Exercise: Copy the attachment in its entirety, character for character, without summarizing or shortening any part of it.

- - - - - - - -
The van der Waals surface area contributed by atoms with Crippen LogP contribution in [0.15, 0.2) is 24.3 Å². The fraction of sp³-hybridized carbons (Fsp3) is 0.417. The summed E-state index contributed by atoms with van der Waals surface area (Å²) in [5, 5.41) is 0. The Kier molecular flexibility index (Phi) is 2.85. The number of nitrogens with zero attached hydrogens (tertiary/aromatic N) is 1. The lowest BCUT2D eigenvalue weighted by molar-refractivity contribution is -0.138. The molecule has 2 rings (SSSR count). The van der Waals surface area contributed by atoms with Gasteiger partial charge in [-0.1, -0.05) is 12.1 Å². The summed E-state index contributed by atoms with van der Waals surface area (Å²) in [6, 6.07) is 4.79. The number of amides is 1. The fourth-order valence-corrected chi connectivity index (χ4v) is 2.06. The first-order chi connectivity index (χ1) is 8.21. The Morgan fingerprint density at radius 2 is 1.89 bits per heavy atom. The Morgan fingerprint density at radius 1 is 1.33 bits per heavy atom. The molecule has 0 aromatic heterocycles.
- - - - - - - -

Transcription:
The van der Waals surface area contributed by atoms with Crippen LogP contribution in [0.15, 0.2) is 24.3 Å². The fraction of sp³-hybridized carbons (Fsp3) is 0.417. The summed E-state index contributed by atoms with van der Waals surface area (Å²) in [5, 5.41) is 0. The Kier molecular flexibility index (Phi) is 2.85. The number of nitrogens with zero attached hydrogens (tertiary/aromatic N) is 1. The lowest BCUT2D eigenvalue weighted by molar-refractivity contribution is -0.138. The molecule has 2 rings (SSSR count). The van der Waals surface area contributed by atoms with Gasteiger partial charge in [-0.1, -0.05) is 12.1 Å². The summed E-state index contributed by atoms with van der Waals surface area (Å²) in [6, 6.07) is 4.79. The number of amides is 1. The fourth-order valence-corrected chi connectivity index (χ4v) is 2.06. The first-order chi connectivity index (χ1) is 8.21. The Morgan fingerprint density at radius 2 is 1.89 bits per heavy atom. The Morgan fingerprint density at radius 1 is 1.33 bits per heavy atom. The molecule has 0 aromatic heterocycles.